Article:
It was particularly fitting that our new flagpole went up the week we prepared to celebrate the independence and freedom of our great country. This was a communal effort with many contributing. Erv Geisler from our Parish Building Committee led the efforts. Our incoming 6th graders from the Academy held a special fundraiser when they were fourth graders along with our Parent Association. In addition, we received a grant from Gala funds, and the Knights of Columbus donated the American and Illinois flags that wave at the top of the illuminated 70′ pole that can be seen from afar. Thanks to all who worked together to make the flagpole and flags a reality.
Giving and Electronic Giving
Once again, I thank so many of you who are so generous in supporting our parish financially. As you may have noticed in regular bulletin presentations and certainly during the past three finance/stewardship presentations at Mass in October, we are in need of an increase in weekly collections. Our Operations community has worked hard to reduce expenses to strengthen our financial position and thus balance our budget.
Consistently, when people discover the many ministries, programs, services and activities that we offer, AND when they are made aware of all that it takes to offer these, the response is,”I never knew we offered so much,” or “I never realized how much work it takes to make church happen.”
Please consider financially supporting Holy Family through electronic giving. It provides a number of benefits including reduced cost for printing envelopes, a more consistent revenue stream, and it is easy and helpful in managing your finances in conjunction with your other bills and expenses. Electronic giving also gives you an opportunity to prayerfully reflect on and change your donations.
If you regularly support Holy Family financially – thank you. If you have not increased your giving recently, please consider doing so as the cost of operating such a vibrant community and campus continues to rise. Remember, we are in THIS together and THIS is the financial stewardship of Holy Family Catholic Community.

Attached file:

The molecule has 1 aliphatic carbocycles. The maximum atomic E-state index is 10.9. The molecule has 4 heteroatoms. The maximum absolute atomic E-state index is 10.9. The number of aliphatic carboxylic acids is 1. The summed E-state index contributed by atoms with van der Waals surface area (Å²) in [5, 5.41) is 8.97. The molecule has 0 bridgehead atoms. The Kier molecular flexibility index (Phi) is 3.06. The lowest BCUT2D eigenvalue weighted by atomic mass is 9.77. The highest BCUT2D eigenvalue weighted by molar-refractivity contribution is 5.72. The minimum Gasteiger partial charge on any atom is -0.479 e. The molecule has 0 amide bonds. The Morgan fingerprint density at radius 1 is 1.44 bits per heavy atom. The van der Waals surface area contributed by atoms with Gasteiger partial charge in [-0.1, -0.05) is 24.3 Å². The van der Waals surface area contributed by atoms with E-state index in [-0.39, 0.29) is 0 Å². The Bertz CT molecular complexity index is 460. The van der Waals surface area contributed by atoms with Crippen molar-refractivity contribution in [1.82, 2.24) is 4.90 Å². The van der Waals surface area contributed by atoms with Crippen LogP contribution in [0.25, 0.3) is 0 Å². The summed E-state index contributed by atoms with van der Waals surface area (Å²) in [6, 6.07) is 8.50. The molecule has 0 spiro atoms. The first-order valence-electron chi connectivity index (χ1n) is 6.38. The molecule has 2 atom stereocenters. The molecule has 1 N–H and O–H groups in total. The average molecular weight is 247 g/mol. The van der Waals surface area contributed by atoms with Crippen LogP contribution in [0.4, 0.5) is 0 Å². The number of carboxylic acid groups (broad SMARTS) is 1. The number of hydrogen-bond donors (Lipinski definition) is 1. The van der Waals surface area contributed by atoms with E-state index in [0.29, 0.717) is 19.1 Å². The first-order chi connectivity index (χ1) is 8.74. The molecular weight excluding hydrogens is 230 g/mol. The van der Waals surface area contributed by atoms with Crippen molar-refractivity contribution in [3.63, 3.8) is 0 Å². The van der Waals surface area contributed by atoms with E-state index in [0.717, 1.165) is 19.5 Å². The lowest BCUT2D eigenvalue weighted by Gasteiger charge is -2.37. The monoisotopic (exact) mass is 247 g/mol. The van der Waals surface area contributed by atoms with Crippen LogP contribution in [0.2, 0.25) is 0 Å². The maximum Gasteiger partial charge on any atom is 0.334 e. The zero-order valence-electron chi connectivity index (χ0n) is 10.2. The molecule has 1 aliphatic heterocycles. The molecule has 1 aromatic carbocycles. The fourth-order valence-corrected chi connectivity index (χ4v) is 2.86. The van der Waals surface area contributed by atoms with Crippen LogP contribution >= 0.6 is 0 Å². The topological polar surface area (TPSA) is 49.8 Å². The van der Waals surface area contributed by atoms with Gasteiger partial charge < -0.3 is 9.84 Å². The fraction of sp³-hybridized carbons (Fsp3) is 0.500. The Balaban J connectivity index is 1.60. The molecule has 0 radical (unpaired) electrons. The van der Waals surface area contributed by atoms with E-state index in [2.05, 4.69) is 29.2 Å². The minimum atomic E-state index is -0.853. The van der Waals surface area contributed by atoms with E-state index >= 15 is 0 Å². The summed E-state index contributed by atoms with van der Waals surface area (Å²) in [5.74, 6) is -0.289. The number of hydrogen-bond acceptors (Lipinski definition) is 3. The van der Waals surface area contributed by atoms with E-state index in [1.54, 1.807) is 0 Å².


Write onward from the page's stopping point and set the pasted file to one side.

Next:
What does Holy Family mean to you? Let’s all be as generous as possible.
Major Themes of Luke’s Gospel
We will be hearing a significant portion of the Gospel according to Luke between now and Advent. Here are some major themes to look for:
• It is written as a two volume work, along with the Acts of the Apostles.
• God’s promise to Israel is fulfilled in Jesus Christ and extended to non-Jews including Pagans, Gentiles, Buddhists, Hindi and obviously Christians.
• The preaching and teaching of Jesus is grounded in the early Church.
• Jesus places extremely high demands on the new Christian disciples, such as total detachment from family and possessions.
• The Gospel emphasizes mercy, prayer and concern for women more than other Gospel writers.
• The entire Gospel is written as a journey toward a final destination – Jerusalem.
A great example is the Gospel for this weekend. Luke tells us that a man asks Jesus what is required for eternal life. The answer is simple, “Love God and love neighbor.” Perhaps the answer is too simple, or, perhaps like many, he wishes to test Jesus. He asks a second question then, “And who is my neighbor?”
This gives Jesus the opportunity to tell the story that we have come to know as “The Good Samaritan.”
Three people encounter a man left for dead on the road, badly beaten by robbers. Two pass him by. The third, a Samaritan, becomes the ultimate example of neighborly compassion. The fact that Jesus extols the Samaritan is important because of the disdain that mainstream Jews at the time had for Samaritans. Without going into great detail, mainstream Jews and Samaritans, although both claiming the special heritage of God’s chosen, have deep divides stemming from the great exile of the Jews during the time of Babylonian oppression. Many Jews left their land; some stayed.
Samaritans stayed, and thus claim a special privilege of their courage and the sacredness of the land they stayed in. Having the hero of the story as a Samaritan is akin to telling a Chicago Bears fan a story in which the hero is a Green Bay Packer fan.
Perhaps some of this background is helpful, but taking a different view, it also challenges us to ask and answer a question of our own, “Who is my neighbor?”
For 40 of our teens and 8 adult chaperones, their neighbors are residents of Huntingburg, Indiana. These teens and adults will help clean, paint, build, plant, scrape, haul and generally improve conditions of homes and the Huntingburg community located in southwestern Indiana beginning Monday, July 15, returning late Friday evening. Please pray for them.